For organizations looking to integrate desktop video conferencing with existing hardware-based endpoints, far-end camera control is a common request.  Far-end controls allow users to control the pan, tilt, and zoom features of hardware-based systems while logged into the desktop client.  Standards-based applications support this functionality for the hardware-based endpoints, but cannot provide any controls for web cameras due to the lack of a hardware interface.  Consumer-grade applications do not provide a method for enabling far-end camera control.

Additional Infrastructure Requirements

An enormous differentiating factor between standards-based and consumer-grade products is the need for additional infrastructure.  Standards-based systems often require additional devices to connect to entities outside of organizational firewalls, communicate with existing hardware-based systems, or engage in multipoint conference calls. 

Consumer-grade products, on the other hand, do not provide the option of hosting key infrastructure devices or communicating with existing videoconferencing technologies, which means that there is no need to purchase additional equipment.  If your organization needs to control all elements of the VTC infrastructure, a consumer-grade system may not be appropriate.

Encrypting Communications

The desire to keep the contents of communications inaccessible to unauthorized observation drives the need for encryption.  Standards-based systems utilize encryption for their communication, though it may be turned off at an organizational level.  Some consumer-grade systems do provide a level of encryption for their communications, but some of these protocols have been questioned in the past due to a lack of transparency into how manufacturers implement them.

Using the Desktop Client Outside of Organizational Networks

Many organizations are interested in the possibility of using desktop VTC software from home or a remote office.  On the other side of the spectrum are other organizations that may want a solution that operates within their own closed network, without providing access to people outside of their network.

If your organization intends for internal-only use, standards-based systems provide the benefit of not requiring any external equipment for authentication or call routing.  Consumer-grade applications will, by design, require access the internet.  An organization cannot use consumer-grade software while disallowing its access to outside entities.

Opening the VTC network to people physically located outside of your network can be done in several ways, depending on the application type.  Standards-based systems can support Virtual Private Network (VPN) connections, which allow a user with network credentials to log in and access network resources.  This has limitations, as users from external networks who do not have credentials for your organization’s network will not be able to establish a VPN connection.  Additionally, connectivity issues may result in a degraded videoconferencing session due to the extra steps required to bring a user into the network from an outside location.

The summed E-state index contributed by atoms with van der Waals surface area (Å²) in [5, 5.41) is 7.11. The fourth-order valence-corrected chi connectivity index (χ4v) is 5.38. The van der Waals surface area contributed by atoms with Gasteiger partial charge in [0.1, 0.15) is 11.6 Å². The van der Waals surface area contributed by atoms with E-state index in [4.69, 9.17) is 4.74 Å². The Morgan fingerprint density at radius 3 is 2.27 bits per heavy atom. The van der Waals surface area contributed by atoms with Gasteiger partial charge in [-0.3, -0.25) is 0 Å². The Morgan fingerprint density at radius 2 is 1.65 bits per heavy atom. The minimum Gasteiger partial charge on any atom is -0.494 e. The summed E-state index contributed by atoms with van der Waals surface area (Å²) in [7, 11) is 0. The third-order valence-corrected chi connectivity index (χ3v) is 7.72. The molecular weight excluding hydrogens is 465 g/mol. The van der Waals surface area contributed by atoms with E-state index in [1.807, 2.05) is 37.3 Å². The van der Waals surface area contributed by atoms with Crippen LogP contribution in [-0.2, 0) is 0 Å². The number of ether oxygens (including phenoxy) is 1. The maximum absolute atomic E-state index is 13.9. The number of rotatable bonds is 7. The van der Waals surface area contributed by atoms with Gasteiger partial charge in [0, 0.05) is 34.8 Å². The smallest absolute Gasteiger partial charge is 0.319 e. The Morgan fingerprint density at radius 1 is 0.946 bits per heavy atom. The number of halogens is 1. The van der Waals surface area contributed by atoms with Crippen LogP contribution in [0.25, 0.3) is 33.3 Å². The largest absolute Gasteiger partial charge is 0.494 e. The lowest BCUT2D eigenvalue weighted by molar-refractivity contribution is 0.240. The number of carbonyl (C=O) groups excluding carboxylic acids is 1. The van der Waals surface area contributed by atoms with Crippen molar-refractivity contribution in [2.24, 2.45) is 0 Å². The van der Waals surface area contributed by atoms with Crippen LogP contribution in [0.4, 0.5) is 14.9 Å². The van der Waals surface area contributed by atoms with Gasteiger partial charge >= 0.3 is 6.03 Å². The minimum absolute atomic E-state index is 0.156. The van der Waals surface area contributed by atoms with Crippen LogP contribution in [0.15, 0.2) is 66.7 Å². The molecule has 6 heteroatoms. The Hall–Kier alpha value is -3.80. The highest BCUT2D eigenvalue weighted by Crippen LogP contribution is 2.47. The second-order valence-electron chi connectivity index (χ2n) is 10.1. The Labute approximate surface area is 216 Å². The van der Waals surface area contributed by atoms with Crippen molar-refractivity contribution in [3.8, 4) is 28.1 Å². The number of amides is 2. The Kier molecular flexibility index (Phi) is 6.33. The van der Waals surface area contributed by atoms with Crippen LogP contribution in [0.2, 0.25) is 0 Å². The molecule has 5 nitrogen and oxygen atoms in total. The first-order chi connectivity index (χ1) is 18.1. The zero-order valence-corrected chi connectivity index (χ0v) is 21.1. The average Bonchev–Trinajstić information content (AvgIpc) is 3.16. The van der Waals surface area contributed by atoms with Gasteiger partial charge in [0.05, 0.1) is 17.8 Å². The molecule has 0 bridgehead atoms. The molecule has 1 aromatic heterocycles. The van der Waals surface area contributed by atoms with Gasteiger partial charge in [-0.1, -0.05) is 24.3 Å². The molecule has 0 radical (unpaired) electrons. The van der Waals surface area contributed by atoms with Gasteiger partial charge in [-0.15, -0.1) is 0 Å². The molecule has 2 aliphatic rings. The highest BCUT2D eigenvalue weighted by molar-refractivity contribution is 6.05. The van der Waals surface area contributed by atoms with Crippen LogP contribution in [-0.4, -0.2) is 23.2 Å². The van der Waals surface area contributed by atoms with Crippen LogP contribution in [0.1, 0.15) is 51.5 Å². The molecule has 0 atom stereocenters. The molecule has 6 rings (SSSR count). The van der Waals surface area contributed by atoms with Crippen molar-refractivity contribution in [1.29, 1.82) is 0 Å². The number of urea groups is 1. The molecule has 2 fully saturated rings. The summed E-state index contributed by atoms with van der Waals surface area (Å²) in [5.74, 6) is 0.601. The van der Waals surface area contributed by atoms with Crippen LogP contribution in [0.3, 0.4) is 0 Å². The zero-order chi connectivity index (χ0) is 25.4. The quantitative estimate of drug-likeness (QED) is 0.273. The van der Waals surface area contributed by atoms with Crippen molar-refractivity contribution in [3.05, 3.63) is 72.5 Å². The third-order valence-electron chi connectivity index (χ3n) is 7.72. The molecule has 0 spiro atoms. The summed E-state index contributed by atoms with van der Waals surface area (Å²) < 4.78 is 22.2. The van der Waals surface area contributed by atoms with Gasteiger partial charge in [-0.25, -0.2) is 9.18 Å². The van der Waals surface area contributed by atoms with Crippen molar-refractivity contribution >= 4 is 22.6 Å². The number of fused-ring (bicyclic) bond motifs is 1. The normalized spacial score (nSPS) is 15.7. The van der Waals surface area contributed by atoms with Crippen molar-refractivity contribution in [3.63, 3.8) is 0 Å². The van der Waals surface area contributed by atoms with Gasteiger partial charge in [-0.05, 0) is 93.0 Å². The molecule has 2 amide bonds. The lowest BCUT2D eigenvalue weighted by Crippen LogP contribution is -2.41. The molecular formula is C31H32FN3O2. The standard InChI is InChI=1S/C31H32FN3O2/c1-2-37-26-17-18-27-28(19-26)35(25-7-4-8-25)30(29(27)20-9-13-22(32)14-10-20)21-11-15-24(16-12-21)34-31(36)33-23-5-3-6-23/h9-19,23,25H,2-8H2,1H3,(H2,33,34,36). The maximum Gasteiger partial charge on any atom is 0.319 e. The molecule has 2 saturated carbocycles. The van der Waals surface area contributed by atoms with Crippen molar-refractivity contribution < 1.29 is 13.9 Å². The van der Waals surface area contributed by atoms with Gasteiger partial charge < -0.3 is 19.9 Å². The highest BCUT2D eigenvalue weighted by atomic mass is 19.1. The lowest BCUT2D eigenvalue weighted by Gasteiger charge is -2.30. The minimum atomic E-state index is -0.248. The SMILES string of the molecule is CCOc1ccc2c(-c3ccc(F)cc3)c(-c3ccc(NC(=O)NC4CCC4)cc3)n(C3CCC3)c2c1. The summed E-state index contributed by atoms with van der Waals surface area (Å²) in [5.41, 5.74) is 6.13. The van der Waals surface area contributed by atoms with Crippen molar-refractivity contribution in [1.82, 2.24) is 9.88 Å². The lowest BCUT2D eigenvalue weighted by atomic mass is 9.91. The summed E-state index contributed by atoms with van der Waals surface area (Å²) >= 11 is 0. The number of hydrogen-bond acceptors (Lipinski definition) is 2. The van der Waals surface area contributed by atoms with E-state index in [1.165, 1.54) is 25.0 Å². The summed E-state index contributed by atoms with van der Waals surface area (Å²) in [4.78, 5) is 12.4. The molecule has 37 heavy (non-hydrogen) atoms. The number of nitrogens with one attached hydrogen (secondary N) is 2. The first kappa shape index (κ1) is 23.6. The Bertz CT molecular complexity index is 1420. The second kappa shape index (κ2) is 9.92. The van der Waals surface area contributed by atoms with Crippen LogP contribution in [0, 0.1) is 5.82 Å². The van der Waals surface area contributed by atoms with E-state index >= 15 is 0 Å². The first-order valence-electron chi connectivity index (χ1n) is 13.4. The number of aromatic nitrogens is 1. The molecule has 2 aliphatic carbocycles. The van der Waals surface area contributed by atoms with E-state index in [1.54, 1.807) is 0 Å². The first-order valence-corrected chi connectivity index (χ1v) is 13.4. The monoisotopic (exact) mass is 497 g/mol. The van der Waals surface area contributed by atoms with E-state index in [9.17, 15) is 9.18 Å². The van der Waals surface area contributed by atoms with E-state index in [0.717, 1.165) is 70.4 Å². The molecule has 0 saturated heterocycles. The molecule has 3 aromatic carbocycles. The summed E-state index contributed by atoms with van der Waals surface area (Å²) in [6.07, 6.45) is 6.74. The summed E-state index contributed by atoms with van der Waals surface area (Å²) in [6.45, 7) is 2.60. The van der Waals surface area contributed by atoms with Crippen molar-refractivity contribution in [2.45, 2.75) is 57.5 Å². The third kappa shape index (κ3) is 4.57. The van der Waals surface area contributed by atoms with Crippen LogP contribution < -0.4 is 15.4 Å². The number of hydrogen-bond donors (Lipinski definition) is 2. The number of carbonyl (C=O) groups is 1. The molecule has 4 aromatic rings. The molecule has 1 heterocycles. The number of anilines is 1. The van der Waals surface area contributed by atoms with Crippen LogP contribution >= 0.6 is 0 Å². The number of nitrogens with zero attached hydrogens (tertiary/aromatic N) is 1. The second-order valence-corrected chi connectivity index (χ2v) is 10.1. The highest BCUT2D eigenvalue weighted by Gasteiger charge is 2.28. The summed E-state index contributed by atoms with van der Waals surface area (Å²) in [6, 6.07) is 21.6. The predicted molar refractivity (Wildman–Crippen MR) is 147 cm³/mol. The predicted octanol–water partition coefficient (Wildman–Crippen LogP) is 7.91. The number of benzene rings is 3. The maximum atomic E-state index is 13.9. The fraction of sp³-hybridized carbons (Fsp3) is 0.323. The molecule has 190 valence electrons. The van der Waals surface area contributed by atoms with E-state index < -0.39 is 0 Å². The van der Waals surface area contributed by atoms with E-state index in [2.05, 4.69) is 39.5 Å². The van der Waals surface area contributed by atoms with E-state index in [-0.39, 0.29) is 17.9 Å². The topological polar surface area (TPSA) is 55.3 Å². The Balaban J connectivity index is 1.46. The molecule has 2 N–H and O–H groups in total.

If an organization with a standards-based system wants users to access the videoconferencing system from outside the firewall, yet does not want to require users to open a VPN connection, a proxy device is required.  These devices sit on the “edge” of an organization’s connection to the internet and allow external users to enter the network through specific ports and with specific content.  This allows a user to launch their desktop VTC client from a remote location and interact with other VTC clients as if they were directly a part of the network.

Proxies can also allow external parties to participate in a VTC session, as they can use a properly-configured VTC client from outside the network, all without requiring local network credentials to use the system.  Some systems also require another type of proxy device to communicate with outside networks, such as another organization’s own VTC system.

For consumer-grade applications, use of the product outside of an organization’s network is typically as easy as placing a call.  Various issues may arise in establishing a call with computers with a “NAT’ed” address or behind an organization firewall, but consumer-grade applications tend to utilize protocols that bypass these issues.  Changes to the firewall may be needed for optimum performance, but no additional hardware is required to facilitate the calls from outside of a network.